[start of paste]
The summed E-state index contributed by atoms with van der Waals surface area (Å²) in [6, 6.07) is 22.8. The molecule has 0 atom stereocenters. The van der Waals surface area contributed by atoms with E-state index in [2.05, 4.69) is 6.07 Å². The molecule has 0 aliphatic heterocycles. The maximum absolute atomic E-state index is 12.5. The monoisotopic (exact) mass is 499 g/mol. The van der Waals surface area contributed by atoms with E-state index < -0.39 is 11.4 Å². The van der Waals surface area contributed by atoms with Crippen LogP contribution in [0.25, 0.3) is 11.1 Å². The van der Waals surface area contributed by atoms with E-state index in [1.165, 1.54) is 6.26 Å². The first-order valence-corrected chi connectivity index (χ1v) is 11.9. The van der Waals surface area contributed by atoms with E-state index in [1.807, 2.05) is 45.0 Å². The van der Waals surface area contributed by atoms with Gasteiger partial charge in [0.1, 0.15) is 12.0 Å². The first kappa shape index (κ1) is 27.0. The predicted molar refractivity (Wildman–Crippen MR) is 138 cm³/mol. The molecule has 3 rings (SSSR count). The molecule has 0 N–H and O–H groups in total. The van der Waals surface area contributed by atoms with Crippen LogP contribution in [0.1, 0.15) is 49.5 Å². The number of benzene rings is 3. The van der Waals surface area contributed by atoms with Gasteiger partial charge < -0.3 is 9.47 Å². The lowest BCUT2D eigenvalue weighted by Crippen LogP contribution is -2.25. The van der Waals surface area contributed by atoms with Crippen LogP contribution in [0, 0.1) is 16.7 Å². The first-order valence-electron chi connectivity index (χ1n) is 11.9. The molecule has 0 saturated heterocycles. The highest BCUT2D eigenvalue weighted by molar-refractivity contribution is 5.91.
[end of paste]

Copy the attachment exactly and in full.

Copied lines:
The summed E-state index contributed by atoms with van der Waals surface area (Å²) in [6, 6.07) is 22.8. The molecule has 0 atom stereocenters. The van der Waals surface area contributed by atoms with E-state index in [2.05, 4.69) is 6.07 Å². The molecule has 0 aliphatic heterocycles. The maximum absolute atomic E-state index is 12.5. The monoisotopic (exact) mass is 499 g/mol. The van der Waals surface area contributed by atoms with E-state index < -0.39 is 11.4 Å². The van der Waals surface area contributed by atoms with Crippen LogP contribution in [0.25, 0.3) is 11.1 Å². The van der Waals surface area contributed by atoms with E-state index in [1.165, 1.54) is 6.26 Å². The first-order valence-corrected chi connectivity index (χ1v) is 11.9. The van der Waals surface area contributed by atoms with E-state index in [1.807, 2.05) is 45.0 Å². The van der Waals surface area contributed by atoms with Gasteiger partial charge in [0.1, 0.15) is 12.0 Å². The first kappa shape index (κ1) is 27.0. The predicted molar refractivity (Wildman–Crippen MR) is 138 cm³/mol. The molecule has 3 rings (SSSR count). The molecule has 0 N–H and O–H groups in total. The van der Waals surface area contributed by atoms with Crippen LogP contribution in [0.1, 0.15) is 49.5 Å². The number of benzene rings is 3. The van der Waals surface area contributed by atoms with Gasteiger partial charge < -0.3 is 9.47 Å². The lowest BCUT2D eigenvalue weighted by Crippen LogP contribution is -2.25. The van der Waals surface area contributed by atoms with Crippen LogP contribution in [0, 0.1) is 16.7 Å². The first-order valence-electron chi connectivity index (χ1n) is 11.9. The molecule has 0 saturated heterocycles. The highest BCUT2D eigenvalue weighted by molar-refractivity contribution is 5.91.